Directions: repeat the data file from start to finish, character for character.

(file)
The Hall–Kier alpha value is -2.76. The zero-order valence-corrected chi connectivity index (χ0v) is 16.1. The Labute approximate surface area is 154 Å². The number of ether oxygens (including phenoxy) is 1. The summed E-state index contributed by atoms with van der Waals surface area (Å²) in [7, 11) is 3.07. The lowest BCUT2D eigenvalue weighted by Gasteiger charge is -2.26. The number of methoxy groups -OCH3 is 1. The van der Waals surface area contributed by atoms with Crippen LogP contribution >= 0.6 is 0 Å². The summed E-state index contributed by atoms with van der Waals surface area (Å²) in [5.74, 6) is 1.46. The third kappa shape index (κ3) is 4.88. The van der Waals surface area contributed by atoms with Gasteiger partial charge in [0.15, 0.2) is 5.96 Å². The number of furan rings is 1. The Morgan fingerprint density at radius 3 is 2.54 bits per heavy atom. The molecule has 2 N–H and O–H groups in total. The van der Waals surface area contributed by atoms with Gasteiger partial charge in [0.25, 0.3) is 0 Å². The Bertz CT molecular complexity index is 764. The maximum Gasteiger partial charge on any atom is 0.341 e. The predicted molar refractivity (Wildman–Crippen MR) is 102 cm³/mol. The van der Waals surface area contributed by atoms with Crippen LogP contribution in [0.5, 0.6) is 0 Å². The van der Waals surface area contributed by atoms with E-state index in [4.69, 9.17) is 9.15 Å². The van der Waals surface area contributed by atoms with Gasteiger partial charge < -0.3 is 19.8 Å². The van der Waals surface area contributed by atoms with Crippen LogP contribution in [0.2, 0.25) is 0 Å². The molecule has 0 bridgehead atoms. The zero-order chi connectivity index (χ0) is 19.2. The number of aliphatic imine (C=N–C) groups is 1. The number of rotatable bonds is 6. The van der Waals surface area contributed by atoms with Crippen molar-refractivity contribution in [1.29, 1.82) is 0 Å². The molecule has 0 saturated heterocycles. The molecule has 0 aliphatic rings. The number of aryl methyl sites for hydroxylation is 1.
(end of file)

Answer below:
The Hall–Kier alpha value is -2.76. The zero-order valence-corrected chi connectivity index (χ0v) is 16.1. The Labute approximate surface area is 154 Å². The number of ether oxygens (including phenoxy) is 1. The summed E-state index contributed by atoms with van der Waals surface area (Å²) in [7, 11) is 3.07. The lowest BCUT2D eigenvalue weighted by Gasteiger charge is -2.26. The number of methoxy groups -OCH3 is 1. The van der Waals surface area contributed by atoms with Crippen LogP contribution >= 0.6 is 0 Å². The summed E-state index contributed by atoms with van der Waals surface area (Å²) in [5.74, 6) is 1.46. The third kappa shape index (κ3) is 4.88. The van der Waals surface area contributed by atoms with Gasteiger partial charge in [0.15, 0.2) is 5.96 Å². The number of furan rings is 1. The Morgan fingerprint density at radius 3 is 2.54 bits per heavy atom. The molecule has 2 N–H and O–H groups in total. The van der Waals surface area contributed by atoms with Gasteiger partial charge in [0.25, 0.3) is 0 Å². The Bertz CT molecular complexity index is 764. The maximum Gasteiger partial charge on any atom is 0.341 e. The predicted molar refractivity (Wildman–Crippen MR) is 102 cm³/mol. The van der Waals surface area contributed by atoms with Crippen LogP contribution in [0.5, 0.6) is 0 Å². The van der Waals surface area contributed by atoms with E-state index in [4.69, 9.17) is 9.15 Å². The van der Waals surface area contributed by atoms with Gasteiger partial charge < -0.3 is 19.8 Å². The van der Waals surface area contributed by atoms with Crippen LogP contribution in [0.2, 0.25) is 0 Å². The molecule has 0 bridgehead atoms. The zero-order chi connectivity index (χ0) is 19.2. The number of aliphatic imine (C=N–C) groups is 1. The number of rotatable bonds is 6. The van der Waals surface area contributed by atoms with Crippen molar-refractivity contribution in [1.29, 1.82) is 0 Å². The molecule has 0 saturated heterocycles. The molecule has 0 aliphatic rings. The number of aryl methyl sites for hydroxylation is 1.